Bad Poetry Reading 2017

Bad poetry reading 2017

Lighten the winter blues and come to the
English Society Meet and Greet
and
Bad Poetry Reading
not your usual finger-snapping poetry evening
Wednesday, January 18
Seton 404
4:30

All welcome

The English Department began hosting an annual evening of bad poetry, organized by Dr. Chris Ferns, thirty years ago. It has become a much anticipated evening full of laughter at the expense of some of our most famous poets who have written some of the most dreadful poetry.

Come and join us to hear such classics as the “Ode on the Mammoth Cheese,” “The Mongrel,” and “The Bells,” the latter complete with a memorable chorus. Participation is also encouraged. If you would like to read a poem, let us know, and we will find one for you.

 

 

Farewell gathering for Dr. Susan Drain

Dr. Susan Drain

The English Department invites the Mount community to a farewell gathering for Dr. Susan Drain. Susan will give a short presentation, “The Great War Writ Small: the soldier, the scholar and the wordpress,” on editing and publishing the papers of Percy Theobald, a gunner in WWI. She notes that this project brings together everything she has learned in her eclectic academic career.

Thursday, December 15
3:00 – 5:00 p.m.
McCain 105

You can find Dr. Drain’s blog, Percy’s War, here.

English Department research on display at Research Remixed

Research Remixed 2016The Mount’s annual research day will be held on Tuesday, November 15th in the Rosaria Multipurpose Room from 9:15 to 2:30. The day features short talks, posters, and booths displaying the research of Mount faculty and students across numerous disciplines. Everyone is invited to drop in, have some refreshments, and survey some of the work that goes on in our university.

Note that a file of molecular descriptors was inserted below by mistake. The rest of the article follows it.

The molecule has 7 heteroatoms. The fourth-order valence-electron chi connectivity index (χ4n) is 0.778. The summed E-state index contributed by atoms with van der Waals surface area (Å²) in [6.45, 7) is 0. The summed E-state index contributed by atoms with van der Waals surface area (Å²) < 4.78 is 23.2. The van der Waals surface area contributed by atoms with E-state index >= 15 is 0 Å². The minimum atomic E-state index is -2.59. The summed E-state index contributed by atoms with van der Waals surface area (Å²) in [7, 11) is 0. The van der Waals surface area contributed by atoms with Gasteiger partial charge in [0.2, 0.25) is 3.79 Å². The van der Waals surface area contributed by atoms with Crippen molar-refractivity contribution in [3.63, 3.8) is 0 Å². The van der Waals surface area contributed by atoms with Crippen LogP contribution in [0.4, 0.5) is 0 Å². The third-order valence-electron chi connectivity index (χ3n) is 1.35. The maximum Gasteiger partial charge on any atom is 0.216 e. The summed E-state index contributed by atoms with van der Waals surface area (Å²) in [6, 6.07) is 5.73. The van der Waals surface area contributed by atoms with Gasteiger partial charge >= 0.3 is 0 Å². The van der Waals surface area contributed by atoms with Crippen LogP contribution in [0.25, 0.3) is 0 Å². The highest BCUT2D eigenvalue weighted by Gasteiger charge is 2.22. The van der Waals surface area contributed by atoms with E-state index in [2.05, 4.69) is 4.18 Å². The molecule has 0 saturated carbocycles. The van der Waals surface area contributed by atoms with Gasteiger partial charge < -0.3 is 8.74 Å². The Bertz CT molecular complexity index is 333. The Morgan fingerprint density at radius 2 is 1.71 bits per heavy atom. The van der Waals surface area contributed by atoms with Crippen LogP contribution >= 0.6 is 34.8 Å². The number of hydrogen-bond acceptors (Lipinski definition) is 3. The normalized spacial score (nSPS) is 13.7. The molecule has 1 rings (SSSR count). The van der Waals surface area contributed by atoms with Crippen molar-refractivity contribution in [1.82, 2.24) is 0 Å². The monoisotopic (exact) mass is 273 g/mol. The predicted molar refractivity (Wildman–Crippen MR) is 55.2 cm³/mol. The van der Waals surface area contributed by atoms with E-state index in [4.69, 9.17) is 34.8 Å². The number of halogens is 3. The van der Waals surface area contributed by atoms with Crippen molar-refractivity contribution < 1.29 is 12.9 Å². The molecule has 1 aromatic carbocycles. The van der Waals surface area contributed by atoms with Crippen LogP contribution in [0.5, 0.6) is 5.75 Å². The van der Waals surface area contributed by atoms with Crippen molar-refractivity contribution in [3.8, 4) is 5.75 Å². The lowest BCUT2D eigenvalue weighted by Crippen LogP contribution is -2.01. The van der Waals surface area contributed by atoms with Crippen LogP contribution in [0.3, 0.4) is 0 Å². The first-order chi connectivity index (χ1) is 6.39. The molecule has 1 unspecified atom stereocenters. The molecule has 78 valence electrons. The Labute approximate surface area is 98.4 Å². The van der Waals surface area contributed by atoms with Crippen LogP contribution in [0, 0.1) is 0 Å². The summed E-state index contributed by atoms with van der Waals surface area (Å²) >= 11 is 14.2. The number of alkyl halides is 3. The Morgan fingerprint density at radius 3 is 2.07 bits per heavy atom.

A couple of English faculty and a former student will be participating. At 12:45, you can listen to Dr. Diane Piccitto‘s talk on “Reconsidering Heroism in William Blake’s Epic Poem, Milton.”  Dr. Anna Smol and Rebecca Power (B.A.Hons 2015) will be presenting a poster on “Adaptation as Analysis: Creative Work in a Literature Course,” which is based on their forthcoming essays in the book, Fandom in the Classroom (U of Iowa Press). The poster features some of the creative work done by students in ENGL 4475, Studies in Medievalism: Tolkien and Myth-making. (Poster presentations run from 9:45 – 10:55 and 1:15 to 2:30).

The event begins at 9:15 with an opening and drumming by the Mount’s Nancy’s Chair, Catherine Martin. You can find the complete schedule here: research-remixed-schedule-2016 [pdf]

Jenny Davison. Sculpture of Doors of Durin. ENGL 4475 projectTake a look at the research that led to Jenny Davison’s sculpture of the Doors of Durin, from Tolkien’s Fellowship of the Ring. One of several projects featured in the poster by A. Smol and R. Power. Image copyright Jenny Davison 2013.

A Dramatic Reading: The Importance of Being Earnest

The Importance of Being EarnestThe English Department is hosting a dramatic reading of Oscar Wilde’s The Importance of Being Earnest.

Wednesday, November 16
4:30 p.m.
Seton 404

All are welcome to attend or to participate (contact Dr. Diane Piccitto if you’d like to be assigned a part).

 

Grad School Info Session 2016

https://www.callcentrehelper.com/images/stories/2010/uni-ccm-185.jpgWednesday, October 19
4:30 – 5:30
Seton 532

Why go to grad school?
How do I choose a school?
How do I apply?
What are the funding options?

Students are invited to an informal information session about graduate school with Dr. Karen Macfarlane. This session is open to everyone (you don’t have to be in your final year!) so if you are even curious about what is involved in applying for graduate programs in the humanities, come along!

Attendance can count towards the new English Department Professionalization Co-curricular Credit.

RSVP
Please email Dr. Karen Macfarlane at karen.macfarlane@msvu.ca to let her know if you are planning to attend.